The time is now to take a stand
– An article for the Limpopo Methodist Church Synod Newsletter.
The church does so much good – from nourishing the soul, comforting the sick, helping the poor, providing services and counseling congregants. The church stood as a beacon of hope in the dark days of apartheid. The church was a refuge for those running away from the police, it was a shield that protected people from police harassment and it stood up against the powerful apartheid elite. South Africa is now free, yet women and children live a life of constant fear, fear from being killed, raped and abused. Over the last few weeks no fewer than 21 women and children have been murdered. Where does the church stand on this, what is its role in fighting against Gender Based Violence (GBV)? South Africa’s hard fought democracy and freedom is now under threat, as women and children are brutally murdered, raped, harassed, victimized and humiliated on a daily basis. We as men have become their tormentors, killers, and the constant source of pain, fear and humiliation through Gender Based Violence (GBV).
What is Gender Based Violence (GBV)?
GBV includes physical, sexual, verbal, financial, emotional and psychological abuse, threats, coercion and economic, educational deprivation or the denial of opportunities. This type of violence on women and children, knows no color, race, class, religion or social status. As you read this, somewhere in our country, and across our beloved continent, there is a woman and child that is experiencing Gender based violence in their street, market, home, school, university, workplace, place of worship, sometime by people in positions of trust, a relative, a loved one, a colleague or friend. Are we surprised, are we shocked, are we indifferent, or is the church prepared to stand on the side of victims of abuse?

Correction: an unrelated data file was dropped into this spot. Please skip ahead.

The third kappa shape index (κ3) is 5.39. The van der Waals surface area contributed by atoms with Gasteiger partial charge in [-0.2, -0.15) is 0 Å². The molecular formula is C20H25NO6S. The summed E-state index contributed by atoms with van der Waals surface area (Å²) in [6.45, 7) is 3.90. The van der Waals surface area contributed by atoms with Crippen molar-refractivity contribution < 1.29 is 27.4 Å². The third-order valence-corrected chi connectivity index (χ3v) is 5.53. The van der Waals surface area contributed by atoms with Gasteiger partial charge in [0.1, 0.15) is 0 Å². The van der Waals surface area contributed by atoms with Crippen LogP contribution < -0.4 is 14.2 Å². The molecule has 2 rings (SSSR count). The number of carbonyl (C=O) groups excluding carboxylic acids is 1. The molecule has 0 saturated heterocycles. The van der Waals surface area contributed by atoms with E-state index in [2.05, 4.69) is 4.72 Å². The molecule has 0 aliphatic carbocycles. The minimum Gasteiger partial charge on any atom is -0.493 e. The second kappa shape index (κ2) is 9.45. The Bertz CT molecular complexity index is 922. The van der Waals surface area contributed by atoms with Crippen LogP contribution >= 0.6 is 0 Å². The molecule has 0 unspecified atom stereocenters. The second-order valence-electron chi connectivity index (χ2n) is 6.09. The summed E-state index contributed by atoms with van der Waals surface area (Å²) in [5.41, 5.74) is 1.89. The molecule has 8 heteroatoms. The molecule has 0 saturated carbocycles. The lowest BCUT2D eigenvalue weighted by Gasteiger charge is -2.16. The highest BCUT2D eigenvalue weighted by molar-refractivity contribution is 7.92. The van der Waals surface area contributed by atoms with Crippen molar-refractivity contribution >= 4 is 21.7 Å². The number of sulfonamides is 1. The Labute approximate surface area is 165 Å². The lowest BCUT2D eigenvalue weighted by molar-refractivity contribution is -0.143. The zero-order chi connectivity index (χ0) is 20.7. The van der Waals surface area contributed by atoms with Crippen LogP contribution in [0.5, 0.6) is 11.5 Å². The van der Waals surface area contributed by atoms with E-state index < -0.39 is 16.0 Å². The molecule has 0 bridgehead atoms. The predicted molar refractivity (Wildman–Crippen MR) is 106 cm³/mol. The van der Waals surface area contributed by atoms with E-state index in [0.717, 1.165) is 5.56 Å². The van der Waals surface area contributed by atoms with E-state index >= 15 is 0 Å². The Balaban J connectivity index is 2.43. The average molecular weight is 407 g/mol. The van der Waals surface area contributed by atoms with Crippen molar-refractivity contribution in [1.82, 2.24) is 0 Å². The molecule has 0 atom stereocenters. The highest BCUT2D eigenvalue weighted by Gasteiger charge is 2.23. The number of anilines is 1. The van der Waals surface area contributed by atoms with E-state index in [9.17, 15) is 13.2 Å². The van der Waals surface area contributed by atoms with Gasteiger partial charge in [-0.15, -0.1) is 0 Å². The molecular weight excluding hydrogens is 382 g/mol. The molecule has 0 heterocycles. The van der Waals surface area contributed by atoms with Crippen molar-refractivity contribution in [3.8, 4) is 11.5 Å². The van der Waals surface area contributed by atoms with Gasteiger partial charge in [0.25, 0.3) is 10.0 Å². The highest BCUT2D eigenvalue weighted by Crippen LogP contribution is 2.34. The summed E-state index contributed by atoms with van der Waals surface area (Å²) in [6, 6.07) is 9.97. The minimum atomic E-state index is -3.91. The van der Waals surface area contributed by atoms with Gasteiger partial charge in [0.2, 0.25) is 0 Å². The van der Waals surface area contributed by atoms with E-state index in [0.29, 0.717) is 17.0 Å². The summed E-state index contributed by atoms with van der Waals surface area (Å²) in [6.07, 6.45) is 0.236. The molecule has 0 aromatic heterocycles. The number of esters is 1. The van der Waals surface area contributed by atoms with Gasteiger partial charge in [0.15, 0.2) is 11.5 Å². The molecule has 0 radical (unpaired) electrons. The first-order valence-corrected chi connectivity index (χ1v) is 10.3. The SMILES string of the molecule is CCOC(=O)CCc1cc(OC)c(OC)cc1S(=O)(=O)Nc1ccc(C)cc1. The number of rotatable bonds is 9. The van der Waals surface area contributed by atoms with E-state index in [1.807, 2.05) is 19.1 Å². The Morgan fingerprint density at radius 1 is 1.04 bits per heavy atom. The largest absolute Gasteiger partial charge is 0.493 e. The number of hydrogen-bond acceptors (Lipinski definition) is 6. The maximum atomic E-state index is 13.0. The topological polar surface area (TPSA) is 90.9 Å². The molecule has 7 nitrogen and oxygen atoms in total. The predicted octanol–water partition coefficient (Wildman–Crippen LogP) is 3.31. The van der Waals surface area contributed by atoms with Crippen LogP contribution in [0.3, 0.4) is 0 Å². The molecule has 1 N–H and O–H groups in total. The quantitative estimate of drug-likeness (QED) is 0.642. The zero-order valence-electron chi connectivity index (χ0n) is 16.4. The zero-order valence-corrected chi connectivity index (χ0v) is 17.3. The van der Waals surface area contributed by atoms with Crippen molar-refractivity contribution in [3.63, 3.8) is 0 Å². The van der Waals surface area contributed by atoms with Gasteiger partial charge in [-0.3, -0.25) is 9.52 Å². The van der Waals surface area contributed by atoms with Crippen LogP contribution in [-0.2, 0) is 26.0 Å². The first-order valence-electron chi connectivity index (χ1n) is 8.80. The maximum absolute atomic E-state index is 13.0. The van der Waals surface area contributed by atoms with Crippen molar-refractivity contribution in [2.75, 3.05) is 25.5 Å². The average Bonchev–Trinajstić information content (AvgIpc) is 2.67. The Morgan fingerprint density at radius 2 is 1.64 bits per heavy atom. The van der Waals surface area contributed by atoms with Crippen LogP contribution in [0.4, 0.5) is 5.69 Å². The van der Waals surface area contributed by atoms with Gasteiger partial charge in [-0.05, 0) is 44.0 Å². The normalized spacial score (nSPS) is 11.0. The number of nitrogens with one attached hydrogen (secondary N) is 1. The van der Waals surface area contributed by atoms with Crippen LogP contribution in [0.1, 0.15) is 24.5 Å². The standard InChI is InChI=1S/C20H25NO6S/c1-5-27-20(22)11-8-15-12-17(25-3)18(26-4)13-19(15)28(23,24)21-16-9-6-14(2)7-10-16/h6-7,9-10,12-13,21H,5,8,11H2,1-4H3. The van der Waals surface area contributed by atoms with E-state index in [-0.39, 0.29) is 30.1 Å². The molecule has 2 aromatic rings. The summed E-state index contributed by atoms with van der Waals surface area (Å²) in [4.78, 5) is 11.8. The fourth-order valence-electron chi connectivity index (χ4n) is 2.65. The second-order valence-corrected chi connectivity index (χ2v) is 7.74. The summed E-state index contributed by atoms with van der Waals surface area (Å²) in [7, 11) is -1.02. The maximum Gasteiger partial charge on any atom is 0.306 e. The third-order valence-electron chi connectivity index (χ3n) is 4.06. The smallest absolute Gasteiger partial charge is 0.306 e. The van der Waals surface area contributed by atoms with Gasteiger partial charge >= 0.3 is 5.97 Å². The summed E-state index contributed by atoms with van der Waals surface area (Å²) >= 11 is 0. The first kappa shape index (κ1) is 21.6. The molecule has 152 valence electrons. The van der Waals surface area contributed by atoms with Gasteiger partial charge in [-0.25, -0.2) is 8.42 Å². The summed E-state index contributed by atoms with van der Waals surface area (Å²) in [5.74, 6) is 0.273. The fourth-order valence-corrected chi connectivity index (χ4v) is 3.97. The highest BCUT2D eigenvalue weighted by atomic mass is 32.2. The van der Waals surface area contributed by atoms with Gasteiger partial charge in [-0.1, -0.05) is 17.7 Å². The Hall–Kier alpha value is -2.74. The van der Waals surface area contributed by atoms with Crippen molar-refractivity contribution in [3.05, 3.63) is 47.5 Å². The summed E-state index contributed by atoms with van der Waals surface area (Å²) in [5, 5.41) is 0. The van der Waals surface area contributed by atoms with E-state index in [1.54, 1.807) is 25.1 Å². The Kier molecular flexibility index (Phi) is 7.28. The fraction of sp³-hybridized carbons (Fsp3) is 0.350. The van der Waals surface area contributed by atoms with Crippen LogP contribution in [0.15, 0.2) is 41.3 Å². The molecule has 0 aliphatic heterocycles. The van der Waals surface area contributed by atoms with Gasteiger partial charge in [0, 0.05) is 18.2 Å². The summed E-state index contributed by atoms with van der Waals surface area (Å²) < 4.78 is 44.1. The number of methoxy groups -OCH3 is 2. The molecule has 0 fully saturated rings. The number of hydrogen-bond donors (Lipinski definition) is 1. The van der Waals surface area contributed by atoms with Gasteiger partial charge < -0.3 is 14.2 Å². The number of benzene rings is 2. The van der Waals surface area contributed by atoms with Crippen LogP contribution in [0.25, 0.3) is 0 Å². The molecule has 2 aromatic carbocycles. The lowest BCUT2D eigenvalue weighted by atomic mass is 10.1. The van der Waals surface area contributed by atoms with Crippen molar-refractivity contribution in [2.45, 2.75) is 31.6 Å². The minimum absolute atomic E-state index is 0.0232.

There are some deep and penetrating questions we have to ask ourselves:
- If this pandemic is so widespread, and the fear is so pervasive, why do we think our places of worship are immune from it?
- Why do we think that sexual harassment, abuse of women and children is not happening in our church?
- Did the USA need to see a video of the horrible death of George Floyd to recognize police violence against Black people?
- Did South Africa need to experience the brutal death of Uyinene Mrwetyana to accept that our society is sick to the core?
- Are there any lessons our church can learn from the painful story of the worldwide Catholic Church Sex abuse scandal, which involved hundreds of priests and countless victims and families?
- Can our church learn anything from the Southern Baptist Churches sex scandal in the USA involving about 700 victims over 20 years?
- Are there any lessons for our beloved church from fall of powerful men in Hollywood as a result of the “ Me To Movement”?
- Do Christians see the sexual abuse under Pastor Timothy Omatoso as an isolated incident, or as reflective of our society and its institutions?
Acknowledging sexual harassment in our church